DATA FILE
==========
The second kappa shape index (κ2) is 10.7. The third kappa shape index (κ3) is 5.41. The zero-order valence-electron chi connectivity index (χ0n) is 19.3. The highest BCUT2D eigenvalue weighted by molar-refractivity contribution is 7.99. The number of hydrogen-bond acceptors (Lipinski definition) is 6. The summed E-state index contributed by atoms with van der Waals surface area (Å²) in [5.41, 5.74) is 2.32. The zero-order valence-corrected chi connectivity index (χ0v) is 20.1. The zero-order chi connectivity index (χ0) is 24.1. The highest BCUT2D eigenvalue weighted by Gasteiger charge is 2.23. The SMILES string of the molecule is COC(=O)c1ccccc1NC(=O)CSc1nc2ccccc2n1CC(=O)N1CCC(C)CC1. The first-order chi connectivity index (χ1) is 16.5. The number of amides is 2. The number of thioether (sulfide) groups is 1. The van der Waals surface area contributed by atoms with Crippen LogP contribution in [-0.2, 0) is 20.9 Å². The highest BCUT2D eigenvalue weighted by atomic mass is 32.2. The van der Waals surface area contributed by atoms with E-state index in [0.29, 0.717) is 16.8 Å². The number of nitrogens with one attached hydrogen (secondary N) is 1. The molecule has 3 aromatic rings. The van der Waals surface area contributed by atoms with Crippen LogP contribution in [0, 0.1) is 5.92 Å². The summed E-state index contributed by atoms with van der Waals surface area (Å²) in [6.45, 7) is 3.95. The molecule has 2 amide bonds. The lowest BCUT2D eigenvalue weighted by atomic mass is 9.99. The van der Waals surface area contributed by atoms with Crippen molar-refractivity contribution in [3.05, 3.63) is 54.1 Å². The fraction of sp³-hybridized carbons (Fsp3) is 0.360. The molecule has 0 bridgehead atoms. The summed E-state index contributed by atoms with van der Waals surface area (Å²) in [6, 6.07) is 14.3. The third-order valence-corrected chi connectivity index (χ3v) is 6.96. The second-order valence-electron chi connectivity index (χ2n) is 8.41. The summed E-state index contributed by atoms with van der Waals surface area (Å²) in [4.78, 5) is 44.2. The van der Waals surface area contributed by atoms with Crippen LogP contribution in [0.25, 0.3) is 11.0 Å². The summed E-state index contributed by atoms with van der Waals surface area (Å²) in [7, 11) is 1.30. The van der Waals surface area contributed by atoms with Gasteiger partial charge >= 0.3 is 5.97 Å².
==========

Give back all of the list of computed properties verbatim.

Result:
The second kappa shape index (κ2) is 10.7. The third kappa shape index (κ3) is 5.41. The zero-order valence-electron chi connectivity index (χ0n) is 19.3. The highest BCUT2D eigenvalue weighted by molar-refractivity contribution is 7.99. The number of hydrogen-bond acceptors (Lipinski definition) is 6. The summed E-state index contributed by atoms with van der Waals surface area (Å²) in [5.41, 5.74) is 2.32. The zero-order valence-corrected chi connectivity index (χ0v) is 20.1. The zero-order chi connectivity index (χ0) is 24.1. The highest BCUT2D eigenvalue weighted by Gasteiger charge is 2.23. The SMILES string of the molecule is COC(=O)c1ccccc1NC(=O)CSc1nc2ccccc2n1CC(=O)N1CCC(C)CC1. The first-order chi connectivity index (χ1) is 16.5. The number of amides is 2. The number of thioether (sulfide) groups is 1. The van der Waals surface area contributed by atoms with Crippen LogP contribution in [-0.2, 0) is 20.9 Å². The highest BCUT2D eigenvalue weighted by atomic mass is 32.2. The van der Waals surface area contributed by atoms with E-state index in [0.29, 0.717) is 16.8 Å². The number of nitrogens with one attached hydrogen (secondary N) is 1. The molecule has 3 aromatic rings. The van der Waals surface area contributed by atoms with Crippen LogP contribution in [0, 0.1) is 5.92 Å². The summed E-state index contributed by atoms with van der Waals surface area (Å²) in [6.45, 7) is 3.95. The molecule has 2 amide bonds. The lowest BCUT2D eigenvalue weighted by atomic mass is 9.99. The van der Waals surface area contributed by atoms with Crippen molar-refractivity contribution in [3.05, 3.63) is 54.1 Å². The fraction of sp³-hybridized carbons (Fsp3) is 0.360. The molecule has 0 bridgehead atoms. The summed E-state index contributed by atoms with van der Waals surface area (Å²) in [6, 6.07) is 14.3. The third-order valence-corrected chi connectivity index (χ3v) is 6.96. The second-order valence-electron chi connectivity index (χ2n) is 8.41. The summed E-state index contributed by atoms with van der Waals surface area (Å²) in [4.78, 5) is 44.2. The van der Waals surface area contributed by atoms with Crippen LogP contribution in [0.25, 0.3) is 11.0 Å². The summed E-state index contributed by atoms with van der Waals surface area (Å²) in [7, 11) is 1.30. The van der Waals surface area contributed by atoms with Gasteiger partial charge >= 0.3 is 5.97 Å².